By Clint Morris
They say absence makes the heart great fonder, and never has the sentiment been truer than with the case of 2-D animation.
Hand-drawn animated features, the type of features Walt Disney made their name for, took a backseat to computer-generated features a few years back. As sad as it was to witness the demise of the old-school kiddie flick, you can understand why it had to happen – audiences are forever on an eternal hunt to collect as many bells and whistles as possible, and unfortunately for 2D, CGI was just offering more in that department.
It’s fair enough that the kids wanted products of the PC – after all, they were different, they’re fun, they’re beautiful to watch, and artistically speaking, they encompass more depth and detail than hand-drawn animation. For instance, “Toy Story” (1995), to cite one of the earlier CGI efforts, was like nothing we’d seen before! It looked brilliant!
Walt’s crew, and the other studios who suddenly started laying off artists and instead stocked up on my Powerbooks, only needed to compare the returns of 2D films like “The Road to Eldorado” and “Home on the Range” with CGI efforts like “Shrek” and “Monster’s Inc” to recognize that hand-drawn animation had dipped quite considerably in popularity. Thus, it was pencils down, windows up.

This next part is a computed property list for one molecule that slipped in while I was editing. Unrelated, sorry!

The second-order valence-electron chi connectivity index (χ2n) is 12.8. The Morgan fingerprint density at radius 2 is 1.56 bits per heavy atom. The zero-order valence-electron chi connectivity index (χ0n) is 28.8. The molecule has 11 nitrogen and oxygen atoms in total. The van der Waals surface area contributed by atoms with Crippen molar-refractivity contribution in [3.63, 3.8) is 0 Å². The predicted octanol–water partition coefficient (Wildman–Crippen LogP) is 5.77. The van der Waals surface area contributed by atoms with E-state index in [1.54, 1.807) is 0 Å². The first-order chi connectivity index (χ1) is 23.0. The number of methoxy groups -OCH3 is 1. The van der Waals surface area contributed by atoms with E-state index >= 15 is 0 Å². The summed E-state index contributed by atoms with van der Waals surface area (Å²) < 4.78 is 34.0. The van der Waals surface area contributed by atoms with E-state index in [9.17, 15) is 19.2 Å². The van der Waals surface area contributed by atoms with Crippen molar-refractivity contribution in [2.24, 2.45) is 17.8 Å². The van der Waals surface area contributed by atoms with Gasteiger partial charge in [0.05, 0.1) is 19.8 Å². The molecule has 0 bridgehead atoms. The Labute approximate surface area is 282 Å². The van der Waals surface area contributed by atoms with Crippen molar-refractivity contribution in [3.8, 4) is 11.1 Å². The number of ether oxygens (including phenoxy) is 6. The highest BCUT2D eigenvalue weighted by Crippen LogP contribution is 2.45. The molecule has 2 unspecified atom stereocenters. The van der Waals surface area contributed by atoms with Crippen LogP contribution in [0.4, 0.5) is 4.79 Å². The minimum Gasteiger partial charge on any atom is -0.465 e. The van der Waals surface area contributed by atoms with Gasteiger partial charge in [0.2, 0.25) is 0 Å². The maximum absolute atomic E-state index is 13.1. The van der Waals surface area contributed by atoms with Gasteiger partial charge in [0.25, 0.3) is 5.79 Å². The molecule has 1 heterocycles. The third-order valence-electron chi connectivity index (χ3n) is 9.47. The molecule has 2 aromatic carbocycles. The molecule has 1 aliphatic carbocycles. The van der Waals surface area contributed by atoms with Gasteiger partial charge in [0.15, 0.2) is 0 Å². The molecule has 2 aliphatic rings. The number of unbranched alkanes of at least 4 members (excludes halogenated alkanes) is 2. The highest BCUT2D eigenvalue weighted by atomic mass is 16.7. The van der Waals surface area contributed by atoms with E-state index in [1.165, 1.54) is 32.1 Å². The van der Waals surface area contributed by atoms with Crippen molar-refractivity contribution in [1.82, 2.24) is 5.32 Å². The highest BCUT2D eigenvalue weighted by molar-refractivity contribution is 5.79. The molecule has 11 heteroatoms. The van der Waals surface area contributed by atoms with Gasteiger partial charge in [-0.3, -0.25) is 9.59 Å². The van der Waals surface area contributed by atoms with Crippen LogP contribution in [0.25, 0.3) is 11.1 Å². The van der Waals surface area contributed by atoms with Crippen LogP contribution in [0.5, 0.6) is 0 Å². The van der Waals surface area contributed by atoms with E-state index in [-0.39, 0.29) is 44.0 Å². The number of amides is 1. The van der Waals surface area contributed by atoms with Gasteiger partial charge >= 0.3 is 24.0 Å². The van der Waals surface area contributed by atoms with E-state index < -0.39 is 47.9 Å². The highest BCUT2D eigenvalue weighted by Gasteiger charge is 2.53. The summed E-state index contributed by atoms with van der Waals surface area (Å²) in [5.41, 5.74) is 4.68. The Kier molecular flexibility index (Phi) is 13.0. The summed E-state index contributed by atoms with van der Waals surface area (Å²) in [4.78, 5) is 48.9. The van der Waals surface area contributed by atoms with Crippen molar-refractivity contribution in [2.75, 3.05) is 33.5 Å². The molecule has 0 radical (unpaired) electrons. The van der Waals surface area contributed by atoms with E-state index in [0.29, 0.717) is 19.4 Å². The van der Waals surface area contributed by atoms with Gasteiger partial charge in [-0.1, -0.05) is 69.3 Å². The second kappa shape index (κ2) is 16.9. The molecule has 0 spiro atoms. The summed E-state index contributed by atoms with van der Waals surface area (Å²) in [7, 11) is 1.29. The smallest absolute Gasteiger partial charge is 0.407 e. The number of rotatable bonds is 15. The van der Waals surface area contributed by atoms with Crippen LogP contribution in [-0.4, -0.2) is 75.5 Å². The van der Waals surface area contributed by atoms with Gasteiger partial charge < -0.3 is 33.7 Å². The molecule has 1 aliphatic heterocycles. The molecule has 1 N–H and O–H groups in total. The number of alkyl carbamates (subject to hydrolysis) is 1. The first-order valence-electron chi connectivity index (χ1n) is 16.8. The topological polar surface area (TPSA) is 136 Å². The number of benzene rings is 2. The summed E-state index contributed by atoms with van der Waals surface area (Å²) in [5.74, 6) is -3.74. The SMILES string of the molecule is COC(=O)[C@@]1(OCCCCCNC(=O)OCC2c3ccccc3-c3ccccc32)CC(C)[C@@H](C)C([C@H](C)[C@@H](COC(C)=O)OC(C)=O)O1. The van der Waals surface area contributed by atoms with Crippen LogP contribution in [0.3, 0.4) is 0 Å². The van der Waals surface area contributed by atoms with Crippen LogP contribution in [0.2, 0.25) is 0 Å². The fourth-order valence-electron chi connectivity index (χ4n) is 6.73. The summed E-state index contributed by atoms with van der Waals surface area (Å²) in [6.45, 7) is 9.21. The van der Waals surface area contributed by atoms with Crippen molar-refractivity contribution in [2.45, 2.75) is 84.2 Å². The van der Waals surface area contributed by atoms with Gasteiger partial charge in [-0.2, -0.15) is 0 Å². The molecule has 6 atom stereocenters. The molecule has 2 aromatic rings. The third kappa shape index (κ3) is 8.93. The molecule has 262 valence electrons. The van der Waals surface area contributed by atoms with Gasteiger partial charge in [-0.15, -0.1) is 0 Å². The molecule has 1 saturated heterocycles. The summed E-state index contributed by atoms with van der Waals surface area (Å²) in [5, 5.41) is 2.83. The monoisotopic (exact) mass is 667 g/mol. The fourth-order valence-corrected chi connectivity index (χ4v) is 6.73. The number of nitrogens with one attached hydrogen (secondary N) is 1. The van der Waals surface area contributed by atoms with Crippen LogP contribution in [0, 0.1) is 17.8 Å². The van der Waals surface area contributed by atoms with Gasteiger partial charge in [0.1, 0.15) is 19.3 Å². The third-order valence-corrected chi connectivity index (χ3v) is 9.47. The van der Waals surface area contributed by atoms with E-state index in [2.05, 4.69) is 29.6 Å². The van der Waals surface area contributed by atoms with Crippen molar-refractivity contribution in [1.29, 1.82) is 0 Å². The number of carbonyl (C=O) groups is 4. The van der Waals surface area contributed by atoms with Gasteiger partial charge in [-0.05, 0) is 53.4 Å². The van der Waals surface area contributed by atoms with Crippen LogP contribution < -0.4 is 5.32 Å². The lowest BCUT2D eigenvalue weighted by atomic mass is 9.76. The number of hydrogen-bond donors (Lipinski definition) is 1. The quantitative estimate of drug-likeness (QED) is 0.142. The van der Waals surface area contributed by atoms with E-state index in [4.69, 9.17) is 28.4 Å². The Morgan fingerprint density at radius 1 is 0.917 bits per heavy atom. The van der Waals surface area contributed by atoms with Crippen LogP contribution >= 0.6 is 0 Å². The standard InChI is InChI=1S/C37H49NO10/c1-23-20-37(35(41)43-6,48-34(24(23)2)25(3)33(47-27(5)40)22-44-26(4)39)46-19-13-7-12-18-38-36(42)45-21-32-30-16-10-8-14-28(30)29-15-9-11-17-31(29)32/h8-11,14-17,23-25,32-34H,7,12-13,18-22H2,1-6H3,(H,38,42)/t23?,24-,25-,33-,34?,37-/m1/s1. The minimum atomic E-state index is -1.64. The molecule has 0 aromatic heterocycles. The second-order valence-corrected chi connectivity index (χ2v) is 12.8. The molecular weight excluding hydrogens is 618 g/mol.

But what a lot of studio types failed to recognize was that there was an even greater reason why 2D hand-drawn animation films were failing – and it had nothing to do with visuals.
Does a film that looks a tad prettier, and a fair bit sharper, always mean it’s better than one that mightn’t look quite as funky? Nope. I mean, just because James Cameron’s pricey CGI -clad “Avatar” looks absolutely beautiful – Â visually-speaking – Â does that mean it’s a better film than say, “The Departed” – which encompasses next to no special or visual effects? Hell no -Â in fact, the latter’s probably the better flick.
You see, it takes a lot more than some dashing visuals to make a movie – it takes a commanding story, impressive performances, a bold director, and sometimes, some good tunes.
2D efforts like “The Prince of Egypt” and “Home on the Range” weren’t unsuccessful because they weren’t computer-generated – well, not entirely – they weren’t popular with the kids because, quite simply, they weren’t good films. In fact, most of the hand-drawn animation of the past decade has been quite lousy. Compared to the rich storylines and deep character detail in their CGI competitors, the hand-drawn films just seemed to be set to automatic write.
To compete with the â€˜funkier’ competitors, Disney needed to tinker with the screenplays of their 2D animated films a lot longer, not stay atop of unsharpened pencils.
And umpteen years later, they’ve realized that.
“The Princess and the Frog” is Disney’s first hand-drawn animated movie in 5 years. And, regardless of whether it was created on a paper canvass or a macbook pro, it’s a beautiful film – visually and thematically.
The first thing Disney Animation’s John Lasseter did when he was appointed CEO of the company was reopen the 2D hand-drawn animation department. Â And considering Lasseter has been one of the flag flyers for CGI films (he directed “Toy Story”) over the years, that might come as quite a surprise. But this guy knows too well that the marketplace is big enough for both CGI and 2D films – so long as they’re both worthy of their place. And he’s right. If you’ve a strong story, and a great set of characters, to back up your visuals then they will come.